I recently had a portfolio of my work published in a wonderful Czech photography magazine PhotoArt. I received a very kind and inquisitive email from a young man who asked a question I get quite often. Here is an excerpt from the email (It was written by a non-English speaking person so I fixed some of the spelling and grammar.)
“I have one question that your homepage doesn’t answer.
How did you become a professional photographer?
It would be very interesting to know how you began.
I recently bought a magazine called “PhotoArt” and I read an article about you and your work and I was fascinated.
Why? Because I want to know how to become a professional. I want to know the first step to becoming a professional photographer.
I am just a beginner, but I have been fascinated by photography since I was a child. Next year I will study in a German college. Do you think communication design is a good first step?”
I also used to ask this very question to any pro I could when I was first starting in the business. How does one begin to be an editorial or travel photographer? In most professions one goes to school, gets the grades, passes the tests, and pops out ready to become a paid lawyer, doctor, or whatever. Not so in photography, especially not so in journalism or other kinds of editorial photography. Yes, one has to be a creative, visionary photographer to make it in the upper echelons of the business and that takes talent, perseverance, and practice (just like any profession). However, the question is how? How does one get in that coveted “upper echelons”?
I could spout answers like: “Become an assistant for another photographer” (but most editorial photographers only have office assistants). “Get a job with a newspaper (actually that would be a very good idea. I worked for my local paper for a year.). “Take workshops with photographers whose work you admire” (another good idea). Or, “Marry someone with a MBA who wants to manage your business, especially if he/she has a trust fund. (This is my very best suggestion. I wish I had hung out with business students instead of rock climbers and river rafters!).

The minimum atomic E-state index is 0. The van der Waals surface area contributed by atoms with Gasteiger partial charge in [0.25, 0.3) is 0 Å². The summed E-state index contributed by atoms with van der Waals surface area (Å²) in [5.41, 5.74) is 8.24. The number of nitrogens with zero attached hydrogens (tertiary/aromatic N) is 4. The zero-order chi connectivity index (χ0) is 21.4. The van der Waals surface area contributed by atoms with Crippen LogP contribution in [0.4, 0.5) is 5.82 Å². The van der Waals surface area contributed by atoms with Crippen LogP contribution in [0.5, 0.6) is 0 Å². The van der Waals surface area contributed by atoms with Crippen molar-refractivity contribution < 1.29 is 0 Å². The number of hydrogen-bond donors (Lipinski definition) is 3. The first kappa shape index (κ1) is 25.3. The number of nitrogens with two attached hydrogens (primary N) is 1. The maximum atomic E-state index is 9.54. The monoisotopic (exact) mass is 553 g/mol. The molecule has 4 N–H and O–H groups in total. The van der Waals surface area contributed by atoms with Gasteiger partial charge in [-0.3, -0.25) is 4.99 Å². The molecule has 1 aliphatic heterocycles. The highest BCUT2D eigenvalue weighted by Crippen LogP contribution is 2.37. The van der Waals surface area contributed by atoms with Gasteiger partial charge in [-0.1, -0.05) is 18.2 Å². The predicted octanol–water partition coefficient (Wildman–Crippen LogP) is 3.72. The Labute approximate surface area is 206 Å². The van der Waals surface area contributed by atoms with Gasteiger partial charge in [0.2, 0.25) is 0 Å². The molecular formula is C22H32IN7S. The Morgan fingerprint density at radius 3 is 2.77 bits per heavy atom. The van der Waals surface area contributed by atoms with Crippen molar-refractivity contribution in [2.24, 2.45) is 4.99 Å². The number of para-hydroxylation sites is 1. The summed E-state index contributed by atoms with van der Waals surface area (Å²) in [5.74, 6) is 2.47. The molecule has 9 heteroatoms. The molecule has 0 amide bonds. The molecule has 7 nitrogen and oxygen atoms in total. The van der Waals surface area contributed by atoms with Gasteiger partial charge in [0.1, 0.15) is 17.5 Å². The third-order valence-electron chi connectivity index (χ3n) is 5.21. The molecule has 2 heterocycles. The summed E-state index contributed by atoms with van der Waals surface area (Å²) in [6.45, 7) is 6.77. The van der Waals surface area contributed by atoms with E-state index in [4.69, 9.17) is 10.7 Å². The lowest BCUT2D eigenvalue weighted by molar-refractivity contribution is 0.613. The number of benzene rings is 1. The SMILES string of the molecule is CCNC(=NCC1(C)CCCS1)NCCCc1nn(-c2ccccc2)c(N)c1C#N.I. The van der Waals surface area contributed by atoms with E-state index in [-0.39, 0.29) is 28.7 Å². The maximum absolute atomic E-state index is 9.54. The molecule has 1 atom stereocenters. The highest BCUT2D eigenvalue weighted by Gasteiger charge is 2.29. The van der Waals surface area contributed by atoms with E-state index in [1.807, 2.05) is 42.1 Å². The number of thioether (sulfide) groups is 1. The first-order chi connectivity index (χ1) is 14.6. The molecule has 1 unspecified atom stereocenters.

However, the people I know who are photographic professionals have something else besides great talent and business sense—they have what I call “the tenacity quotient”. They want to be a photographer; they live to be a photographer, and they will die being a photographer.
There is no pathway in the field of photography with sign posts, hints, or Get Out of Jail Free cards. It is like being dropped blindfolded in the middle of Alaska and being told to find your way to Seattle. Someone who wants to be a photographer will find a way to make a living in this convoluted, underpaid field. And, that is what it takes to be one. No one can tell you how. Each photographer finds a different route to becoming established and solvent. You have to figure it out on your own. All the photographers I know did this. And, you will have to also. It feels rather mean to say it this way, but it is true.
Note: However, I do think having a background in art, graphic design, and digital imagining helps. As well as having business acumen and technical know-how. I personally think I do very well as a travel photographer because I can eat anything and never get stomach problems — and I can hold quite a few drinks. I can also sleep anywhere, on any surface. And, I do not have a very good sense of smell, but I like to think I have a good sense of humor.